News Bites

Commercial solar panels

Vashon solar energy

As it becomes more urgent to address the effects of climate change, the Solid Waste Division in King County’s Department of Natural Resources and Parks is working to provide recycling and waste disposal services throughout the county while reducing its carbon footprint and overall environmental impacts. At the Vashon Recycling and Transfer Station, a recently completed solar project will help the division reach its climate goals, providing energy-neutral recycling and garbage service to Vashon Island residents for years to come. This spring, the Solid Waste Division worked with local installer Western Solar to build the new array—a connected network of 348 solar panels—on previously unused land next to the transfer station. This new facility will generate about 172,000 kilowatt hours of electricity per year, the equivalent of 24 single-family homes. (KingCountyGreen.com)

Beer, yeast and recycling

Brewer’s yeast used to make beer is typically discarded once it’s no longer needed. Sometimes, though, the leftover yeast is mixed into livestock feed as a source of protein and vitamins. Now, there may be even more reason to continue this practice, according to findings by a team of scientists with the Agricultural Research Service (ARS), Warren Wilson College, (WWC) and Asheville Sustainability Research (ASR), LLC of Ashville, North Carolina. Laboratory results the team published in the journal Frontiers in Animal Science suggest that using leftover brewer’s yeast as a feed additive may benefit the environment by helping cows belch less methane into the air as a greenhouse gas that contributes to global climate change. (ars.usda.gov)

Bluebird Grain honored

The U.S. Small Business Administration (SBA) Seattle District 2022 Rural Small Business of the Year is Bluebird Grain Farms in Winthrop, Washington. Founded in 2004 by Brooke and Sam Lucy, Bluebird Grain Farms is a certified organic producer and processor, specializing in ancient grains, fresh-milled flour and whole-grain handcrafted blends. What started as a grassroots business venture to provide organic ancient grains to their local community has expanded well beyond their small rural town to become an award-winning, vertically integrated, value-added business that supports eight employees, a regional network of grain producers, and serves more than 19,000 customers. (SBA.gov)

Parks and plastic

The U.S. Interior Department, which helps oversee the country’s national parks, says it is planning to phase out single-use plastics on its land and facilities by 2032. The agency would be tasked with finding alternative materials to disposable plastics, such as cutlery, bags, cups, bottles, straws and food containers, it announced in honor of World Ocean Day. Suggested alternatives include paper, bioplastics, composite, reusable cloth, glass, aluminum, stainless steel, or any other compostable or recyclable materials. (NPR.org)

Juice lead limits

The U.S. Food and Drug Administration (FDA) has issued draft action levels for lead in single-strength (ready to drink) apple juice and other single-strength juices and juice blends. This action is intended to reduce the potential for negative health effects from dietary exposure to lead, and supports the agency’s Closer to Zero action plan that sets forth the FDA’s science-based approach to reducing exposure to toxic elements in foods. The FDA estimates that establishing a 10 parts per billion action level could result in as much as a 46% reduction in exposure to lead from apple juice in children. (FDA.gov)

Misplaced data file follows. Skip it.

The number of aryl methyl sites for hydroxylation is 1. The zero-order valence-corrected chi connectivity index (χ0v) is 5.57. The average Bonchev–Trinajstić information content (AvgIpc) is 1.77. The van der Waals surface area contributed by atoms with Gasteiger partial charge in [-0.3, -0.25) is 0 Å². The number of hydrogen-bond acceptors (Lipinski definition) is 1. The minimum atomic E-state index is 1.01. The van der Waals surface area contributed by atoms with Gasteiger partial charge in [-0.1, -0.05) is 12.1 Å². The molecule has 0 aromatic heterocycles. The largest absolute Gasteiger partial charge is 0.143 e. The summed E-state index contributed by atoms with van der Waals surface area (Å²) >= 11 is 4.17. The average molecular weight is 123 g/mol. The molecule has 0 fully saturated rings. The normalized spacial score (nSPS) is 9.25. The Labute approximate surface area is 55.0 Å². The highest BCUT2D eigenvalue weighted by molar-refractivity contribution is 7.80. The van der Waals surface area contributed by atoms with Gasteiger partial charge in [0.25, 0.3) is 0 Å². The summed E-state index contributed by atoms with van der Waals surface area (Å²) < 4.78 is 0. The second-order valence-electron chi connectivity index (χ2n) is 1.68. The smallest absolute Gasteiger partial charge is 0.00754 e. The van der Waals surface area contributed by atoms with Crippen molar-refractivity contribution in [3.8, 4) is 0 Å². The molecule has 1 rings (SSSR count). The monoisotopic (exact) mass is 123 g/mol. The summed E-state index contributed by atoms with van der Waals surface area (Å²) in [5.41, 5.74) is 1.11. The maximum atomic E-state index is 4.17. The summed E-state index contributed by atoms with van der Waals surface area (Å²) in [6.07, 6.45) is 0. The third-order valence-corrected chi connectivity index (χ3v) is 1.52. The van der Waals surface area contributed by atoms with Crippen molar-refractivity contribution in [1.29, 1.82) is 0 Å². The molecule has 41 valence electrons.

California water woes

Decades of unregulated agricultural pumping combined with a warming climate and prolonged droughts have wrung California dry and left a massive water crisis. A landmark law, the Sustainable Groundwater Management Act (SGMA), which was passed in 2014 and will be fully implemented over the next 20 years, is supposed to cut groundwater withdrawal and stabilize water levels. But a report recently released indicates that as local agencies try to figure out how to achieve that balance, some of the tools being proposed—including fees, limits on pumping and water trading programs—may harm historically marginalized farmers and small-scale farms. (CivilEats.com)

Pesticide battle

A powerful contingent of agricultural and produce grower groups has filed the latest salvo in a years-long battle over the pesticide chlorpyrifos, seeking to reverse a new rule banning the chemical from use in U.S. food production. Calling chlorpyrifos a “pest control tool that is critical” for growing crops, the coalition of 19 state and U.S. food and agricultural groups and one chemical company on May 24 filed their opening brief against the Environmental Protection Agency (EPA) in the 8th U.S. Circuit Court of Appeals. The move comes after health and environmental advocates successfully forced the EPA last year to announce a ban on the use of chlorpyrifos in farming due to scientific evidence showing the chemical damages children’s brains. (TheNewLede.org)

plastic bottle

Canada plastics ban